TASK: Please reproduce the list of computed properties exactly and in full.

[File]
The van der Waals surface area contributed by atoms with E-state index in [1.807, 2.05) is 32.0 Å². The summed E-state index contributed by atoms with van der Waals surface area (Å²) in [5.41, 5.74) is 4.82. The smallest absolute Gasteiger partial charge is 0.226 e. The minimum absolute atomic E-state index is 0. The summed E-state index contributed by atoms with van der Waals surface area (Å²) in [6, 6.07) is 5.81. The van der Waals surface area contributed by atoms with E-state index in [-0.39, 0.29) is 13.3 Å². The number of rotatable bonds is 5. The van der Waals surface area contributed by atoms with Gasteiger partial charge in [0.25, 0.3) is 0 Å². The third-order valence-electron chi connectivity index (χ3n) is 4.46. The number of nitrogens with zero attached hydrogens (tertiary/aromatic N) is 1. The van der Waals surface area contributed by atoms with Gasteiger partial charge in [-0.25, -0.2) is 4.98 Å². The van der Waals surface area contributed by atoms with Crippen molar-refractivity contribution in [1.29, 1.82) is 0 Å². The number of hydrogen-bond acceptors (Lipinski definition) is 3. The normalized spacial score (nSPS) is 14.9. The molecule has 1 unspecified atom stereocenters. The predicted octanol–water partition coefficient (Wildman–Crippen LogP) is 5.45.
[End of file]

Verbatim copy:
The van der Waals surface area contributed by atoms with E-state index in [1.807, 2.05) is 32.0 Å². The summed E-state index contributed by atoms with van der Waals surface area (Å²) in [5.41, 5.74) is 4.82. The smallest absolute Gasteiger partial charge is 0.226 e. The minimum absolute atomic E-state index is 0. The summed E-state index contributed by atoms with van der Waals surface area (Å²) in [6, 6.07) is 5.81. The van der Waals surface area contributed by atoms with E-state index in [-0.39, 0.29) is 13.3 Å². The number of rotatable bonds is 5. The van der Waals surface area contributed by atoms with Gasteiger partial charge in [0.25, 0.3) is 0 Å². The third-order valence-electron chi connectivity index (χ3n) is 4.46. The number of nitrogens with zero attached hydrogens (tertiary/aromatic N) is 1. The van der Waals surface area contributed by atoms with Gasteiger partial charge in [-0.25, -0.2) is 4.98 Å². The van der Waals surface area contributed by atoms with Crippen molar-refractivity contribution in [1.29, 1.82) is 0 Å². The number of hydrogen-bond acceptors (Lipinski definition) is 3. The normalized spacial score (nSPS) is 14.9. The molecule has 1 unspecified atom stereocenters. The predicted octanol–water partition coefficient (Wildman–Crippen LogP) is 5.45.